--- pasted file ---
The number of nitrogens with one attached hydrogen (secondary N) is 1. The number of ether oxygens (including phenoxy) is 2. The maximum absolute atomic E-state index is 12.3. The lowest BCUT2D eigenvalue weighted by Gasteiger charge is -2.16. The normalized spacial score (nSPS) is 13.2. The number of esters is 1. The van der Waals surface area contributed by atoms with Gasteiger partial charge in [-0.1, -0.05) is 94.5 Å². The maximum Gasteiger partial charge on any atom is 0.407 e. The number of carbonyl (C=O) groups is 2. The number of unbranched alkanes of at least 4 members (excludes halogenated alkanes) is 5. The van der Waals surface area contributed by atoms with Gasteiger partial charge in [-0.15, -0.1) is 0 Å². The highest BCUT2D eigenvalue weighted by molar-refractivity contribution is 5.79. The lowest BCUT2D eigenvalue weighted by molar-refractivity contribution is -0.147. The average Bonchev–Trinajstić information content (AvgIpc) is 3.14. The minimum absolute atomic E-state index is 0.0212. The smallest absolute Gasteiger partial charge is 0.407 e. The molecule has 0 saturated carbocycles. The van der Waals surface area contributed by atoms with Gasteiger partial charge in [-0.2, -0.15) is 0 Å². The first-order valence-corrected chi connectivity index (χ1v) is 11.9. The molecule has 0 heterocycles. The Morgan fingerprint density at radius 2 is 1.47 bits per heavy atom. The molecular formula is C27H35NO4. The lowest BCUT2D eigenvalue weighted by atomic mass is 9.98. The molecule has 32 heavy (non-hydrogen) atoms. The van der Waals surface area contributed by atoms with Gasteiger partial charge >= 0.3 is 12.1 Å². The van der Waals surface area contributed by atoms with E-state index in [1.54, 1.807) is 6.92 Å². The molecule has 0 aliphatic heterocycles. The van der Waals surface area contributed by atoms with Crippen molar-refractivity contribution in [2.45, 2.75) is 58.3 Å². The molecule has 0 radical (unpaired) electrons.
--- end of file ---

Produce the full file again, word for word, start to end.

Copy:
The number of nitrogens with one attached hydrogen (secondary N) is 1. The number of ether oxygens (including phenoxy) is 2. The maximum absolute atomic E-state index is 12.3. The lowest BCUT2D eigenvalue weighted by Gasteiger charge is -2.16. The normalized spacial score (nSPS) is 13.2. The number of esters is 1. The van der Waals surface area contributed by atoms with Gasteiger partial charge in [-0.1, -0.05) is 94.5 Å². The maximum Gasteiger partial charge on any atom is 0.407 e. The number of carbonyl (C=O) groups is 2. The number of unbranched alkanes of at least 4 members (excludes halogenated alkanes) is 5. The van der Waals surface area contributed by atoms with Gasteiger partial charge in [-0.15, -0.1) is 0 Å². The highest BCUT2D eigenvalue weighted by molar-refractivity contribution is 5.79. The lowest BCUT2D eigenvalue weighted by molar-refractivity contribution is -0.147. The average Bonchev–Trinajstić information content (AvgIpc) is 3.14. The minimum absolute atomic E-state index is 0.0212. The smallest absolute Gasteiger partial charge is 0.407 e. The molecule has 0 saturated carbocycles. The van der Waals surface area contributed by atoms with Gasteiger partial charge in [-0.2, -0.15) is 0 Å². The first-order valence-corrected chi connectivity index (χ1v) is 11.9. The molecule has 0 heterocycles. The Morgan fingerprint density at radius 2 is 1.47 bits per heavy atom. The molecular formula is C27H35NO4. The lowest BCUT2D eigenvalue weighted by atomic mass is 9.98. The molecule has 32 heavy (non-hydrogen) atoms. The van der Waals surface area contributed by atoms with Gasteiger partial charge >= 0.3 is 12.1 Å². The van der Waals surface area contributed by atoms with E-state index in [1.54, 1.807) is 6.92 Å². The molecule has 0 aliphatic heterocycles. The van der Waals surface area contributed by atoms with Crippen molar-refractivity contribution in [2.45, 2.75) is 58.3 Å². The molecule has 0 radical (unpaired) electrons.